FAQ  
     

Questions:

Answers:

What is a cataract?

Cataracts are opacities of the eye's lens or its capsule.  They are to be differentiated from nuclear sclerosis.  (This condition, which appears as a slight graying of the lens, usually occurs in both eyes at the same time and shows up in geriatric dogs, cats, and equine. With nuclear sclerosis, the loss of transparency occurs due to compression of the linear fibers in the nucleus of the eye's lens.)

Cataracts are usually classified by their age of onset (congenital, juvenile, senile), anatomical location, cause, and degree of opacification. (Incipient cataracts are very small, less than 15 percent of the lens. Immature cataracts are greater than 15 percent of the lens, however, a tapetal reflection is still visible. In mature cataracts there is solid opacity of the entire lens and no tapetal reflection. With hypermature cataracts the lens wrinkles and liquefies).

Cataracts can affect all breeds and ages of dogs, cats, and equine.

Our recommendation: Dogs, cats, and equine with cataracts should always be referred to a qualified veterinary ophthalmologist for evaluation.

 

How do cataracts form?

The basic mechanism of cataract formation is thought to be cross-linking of lens proteins, which produces the following biochemical reaction:


The specific causes of cataract formation are numerous and include genetic defects, nutritional deficiency, focal disruption of normal lens metabolism by adhesion to uveal tissue (synechia), radiation, high blood glucose, hypocalcemia, toxins, faulty embryogenesis, and altered composition of the aqueous humor caused by uveitis.

Cataracts are a common complication of diabetes mellitus in dogs.  In fact, 75 percent of dogs develop cataracts and blindness in both eyes within one year of being diagnosed with diabetes.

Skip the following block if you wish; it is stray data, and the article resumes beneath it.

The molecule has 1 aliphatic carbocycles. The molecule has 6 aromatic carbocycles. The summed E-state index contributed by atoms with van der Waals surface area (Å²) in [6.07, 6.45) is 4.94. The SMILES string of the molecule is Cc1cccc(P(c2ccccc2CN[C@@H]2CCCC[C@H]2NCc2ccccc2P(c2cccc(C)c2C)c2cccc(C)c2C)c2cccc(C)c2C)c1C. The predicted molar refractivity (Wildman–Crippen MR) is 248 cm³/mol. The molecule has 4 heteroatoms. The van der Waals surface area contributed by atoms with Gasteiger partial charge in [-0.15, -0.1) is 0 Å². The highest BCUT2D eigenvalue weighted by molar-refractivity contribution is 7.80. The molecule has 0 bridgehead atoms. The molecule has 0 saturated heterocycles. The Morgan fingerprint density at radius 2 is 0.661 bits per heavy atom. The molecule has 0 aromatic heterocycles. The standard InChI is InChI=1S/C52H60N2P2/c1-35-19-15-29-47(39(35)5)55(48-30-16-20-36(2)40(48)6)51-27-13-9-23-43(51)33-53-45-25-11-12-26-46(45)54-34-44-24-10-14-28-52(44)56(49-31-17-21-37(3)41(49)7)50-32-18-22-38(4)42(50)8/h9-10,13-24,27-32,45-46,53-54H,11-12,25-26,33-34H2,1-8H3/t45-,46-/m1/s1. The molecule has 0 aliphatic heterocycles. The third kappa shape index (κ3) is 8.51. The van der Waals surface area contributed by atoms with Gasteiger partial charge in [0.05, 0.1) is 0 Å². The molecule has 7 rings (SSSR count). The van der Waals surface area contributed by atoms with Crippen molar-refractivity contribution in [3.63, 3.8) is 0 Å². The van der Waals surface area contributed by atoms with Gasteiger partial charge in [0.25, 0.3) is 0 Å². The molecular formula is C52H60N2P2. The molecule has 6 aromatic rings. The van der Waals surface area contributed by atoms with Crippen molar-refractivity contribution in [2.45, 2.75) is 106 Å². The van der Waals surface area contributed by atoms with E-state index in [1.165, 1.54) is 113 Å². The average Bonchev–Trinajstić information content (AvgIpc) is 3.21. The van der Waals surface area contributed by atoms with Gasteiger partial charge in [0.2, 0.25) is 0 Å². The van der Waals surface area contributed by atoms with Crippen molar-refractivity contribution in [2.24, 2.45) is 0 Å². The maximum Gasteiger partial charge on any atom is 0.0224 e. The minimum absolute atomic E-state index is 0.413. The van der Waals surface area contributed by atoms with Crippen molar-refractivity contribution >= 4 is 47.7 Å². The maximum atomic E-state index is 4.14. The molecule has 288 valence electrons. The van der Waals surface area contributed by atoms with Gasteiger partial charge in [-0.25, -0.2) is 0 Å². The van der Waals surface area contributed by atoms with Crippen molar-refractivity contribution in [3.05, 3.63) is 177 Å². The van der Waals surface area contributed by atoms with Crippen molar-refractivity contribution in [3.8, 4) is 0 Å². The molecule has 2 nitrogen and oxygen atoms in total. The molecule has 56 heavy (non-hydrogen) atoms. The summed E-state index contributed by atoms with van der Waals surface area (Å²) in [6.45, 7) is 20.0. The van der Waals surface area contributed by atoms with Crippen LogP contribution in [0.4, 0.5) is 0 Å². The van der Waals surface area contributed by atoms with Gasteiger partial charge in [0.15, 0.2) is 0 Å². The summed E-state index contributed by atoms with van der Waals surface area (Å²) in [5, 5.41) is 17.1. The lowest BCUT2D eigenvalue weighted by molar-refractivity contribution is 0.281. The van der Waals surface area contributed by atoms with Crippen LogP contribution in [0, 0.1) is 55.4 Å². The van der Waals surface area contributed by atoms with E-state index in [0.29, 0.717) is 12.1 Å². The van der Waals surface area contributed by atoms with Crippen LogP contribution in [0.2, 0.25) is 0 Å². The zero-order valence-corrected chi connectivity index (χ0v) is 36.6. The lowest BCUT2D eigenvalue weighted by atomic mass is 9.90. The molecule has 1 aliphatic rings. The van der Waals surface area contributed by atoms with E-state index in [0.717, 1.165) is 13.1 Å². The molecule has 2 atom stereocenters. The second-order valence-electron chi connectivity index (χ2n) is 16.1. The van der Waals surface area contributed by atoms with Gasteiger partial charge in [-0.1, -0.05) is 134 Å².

Cats are frequently brought to the veterinarian for evaluation of painful, red eyes due to glaucoma (excess pressure in the eye), uveitis (inflammation in the eye) or lens dislocation, all of which commonly result in cataracts.

Horses may be born with cataracts, or the condition may develop soon after birth.  Adult horses typically develop cataracts as a result of uncontrolled uveitis (ERU – Equine Recurrent Uveitis).

 

How do I know if my dog, cat or equine has cataracts?

If you or your veterinarian notice decreased vision or clouding of the eye, your animal should be examined by a veterinary ophthalmologist and given a comprehensive eye examination.

It is best to have your animal's eyes examined before a cataract causes complete blindness, such early action will allow for examination of the intraocular structure (especially the retina).

As the formation of a cataract will stimulate inflammation (called uveitis) within the eye, your animal may experience ocular pain and redness.  This situation should be brought to your veterinarian's attention immediately. 

Our recommendation: Dogs, cats, and equine with cataracts should always be referred to a qualified veterinary ophthalmologist for evaluation.

 

Can cataracts be dissolved?

ADER Enterprises has developed three ophthalmic nutraceutical eye drop formulas to improve and maintain clear vision in dogs, cats, and equine:

PetVisionPro® is sold only through licensed veterinarians. For Sales contact us at sales@aderent.com

EquiVision® is sold only through licensed veterinarians. For sales contact us at sales@aderent.com

Our recommendation: Do not use any ophthalmic steroid or steroid derivative in combination with PetVision®, PetVisionPro® or EquiVision®.  Steroids cancel the positive effects of our products, although they carry no risk for your dog, cat, or equine.  If you have any questions about the use of our products, please contact us at info@aderent.com.

 

How do PetVision®, PetVisionPro® and EquiVision®, help dissolve incipient cataracts ?

  
The basic abnormality in incipient cataract formation is the degeneration of the normal protein structure of the lens fibers.

The cross-linked eye lens proteins occur in vivo and may contribute to cataractogenesis.

Anti-glycation compounds such as our ophthalmic nutraceutical eye drops reverse incipient cataracts, producing the following biochemical reaction:

 

Our research and analysis support the following hypothesis: The ophthalmic nutraceutical eye drops disaggregate glycated proteins, thus reducing any opacification (incipient cataract) on the eye lens of dogs, cats, and equine.

 

 
 
 
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